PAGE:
Child Maltreatment and Alexithymia: A Meta-Analytic Review

Julia Ditzer*, Eileen Y. Wong, Rhea N. Modi, Maciej Behnke, James J. Gross, Anat Talmon*

*Corresponding author for this work

Research output: Contribution to journalReview articlepeer-review

7 Scopus citations

Abstract

Alexithymia refers to difficulties identifying and describing one's emotions. Growing evidence suggests that alexithymia is a key transdiagnostic risk factor. Despite its clinical importance, the etiology of alexithymia is largely unknown. The present study employs meta-analytic methods to summarize findings on the role of one hypothesized antecedent of adult alexithymia, namely child maltreatment. We obtained effect size estimates from 99 independent samples reported in 78 unique sources that reported both child maltreatment history and adult levels of alexithymia. These studies involved a total of 36,141 participants. Using correlation coefficients as our effect size index, we found that child maltreatment was positively related to overall adult alexithymia ( r = .23 [.19, .27]). Notably, emotional abuse ( r = .18 [.13, .23]), emotional neglect ( r = .21 [.16, .26]), and physical neglect ( r = .18 [.15, .22]) were the strongest predictors. Effects were moderated by gender, affiliation with clinical versus nonclinical samples, and publication status. Overall results were robust to publication bias and the presence of outliers. These findings contribute to a more nuanced understanding of the complex connection between different types of child maltreatment and alexithymia, providing greater insight into the early environmental influences on alexithymia. (PsycInfo Database Record (c) 2023 APA, all rights reserved).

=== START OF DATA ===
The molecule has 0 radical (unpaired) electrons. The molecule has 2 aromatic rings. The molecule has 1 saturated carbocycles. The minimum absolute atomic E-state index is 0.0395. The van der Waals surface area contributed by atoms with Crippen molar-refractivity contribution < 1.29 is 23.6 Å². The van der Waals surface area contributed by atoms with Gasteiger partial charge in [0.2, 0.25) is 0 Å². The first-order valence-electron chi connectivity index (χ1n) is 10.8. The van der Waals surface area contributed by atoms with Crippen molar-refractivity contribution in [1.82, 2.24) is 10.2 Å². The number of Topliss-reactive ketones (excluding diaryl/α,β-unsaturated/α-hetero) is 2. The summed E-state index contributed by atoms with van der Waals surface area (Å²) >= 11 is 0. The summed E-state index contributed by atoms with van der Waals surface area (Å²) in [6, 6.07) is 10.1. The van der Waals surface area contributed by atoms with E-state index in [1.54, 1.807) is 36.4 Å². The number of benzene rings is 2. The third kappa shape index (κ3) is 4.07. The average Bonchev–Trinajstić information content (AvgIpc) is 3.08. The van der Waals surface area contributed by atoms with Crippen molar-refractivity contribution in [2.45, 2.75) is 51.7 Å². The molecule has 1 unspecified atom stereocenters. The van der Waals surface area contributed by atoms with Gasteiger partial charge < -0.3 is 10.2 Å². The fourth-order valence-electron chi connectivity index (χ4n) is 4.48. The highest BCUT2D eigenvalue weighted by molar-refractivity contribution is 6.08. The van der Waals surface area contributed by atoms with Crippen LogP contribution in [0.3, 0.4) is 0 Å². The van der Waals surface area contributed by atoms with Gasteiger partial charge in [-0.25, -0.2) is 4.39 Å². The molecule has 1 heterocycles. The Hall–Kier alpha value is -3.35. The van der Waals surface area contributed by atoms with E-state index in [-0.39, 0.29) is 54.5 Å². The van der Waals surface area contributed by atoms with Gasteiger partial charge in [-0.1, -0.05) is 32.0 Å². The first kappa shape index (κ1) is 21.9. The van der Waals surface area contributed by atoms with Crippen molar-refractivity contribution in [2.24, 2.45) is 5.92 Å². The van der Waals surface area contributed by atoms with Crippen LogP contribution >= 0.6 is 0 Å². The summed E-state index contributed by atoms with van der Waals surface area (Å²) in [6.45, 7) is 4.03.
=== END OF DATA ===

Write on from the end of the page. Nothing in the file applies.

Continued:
Original languageAmerican English
Pages (from-to)311-329
Number of pages19
JournalPsychological Bulletin
Volume149
Issue number5-6
DOIs
StatePublished - Jun 2023

Bibliographical note

Publisher Copyright:
© 2023 American Psychological Association

Keywords

  • alexithymia
  • child maltreatment
  • emotional abuse
  • emotional neglect
  • meta-analysis

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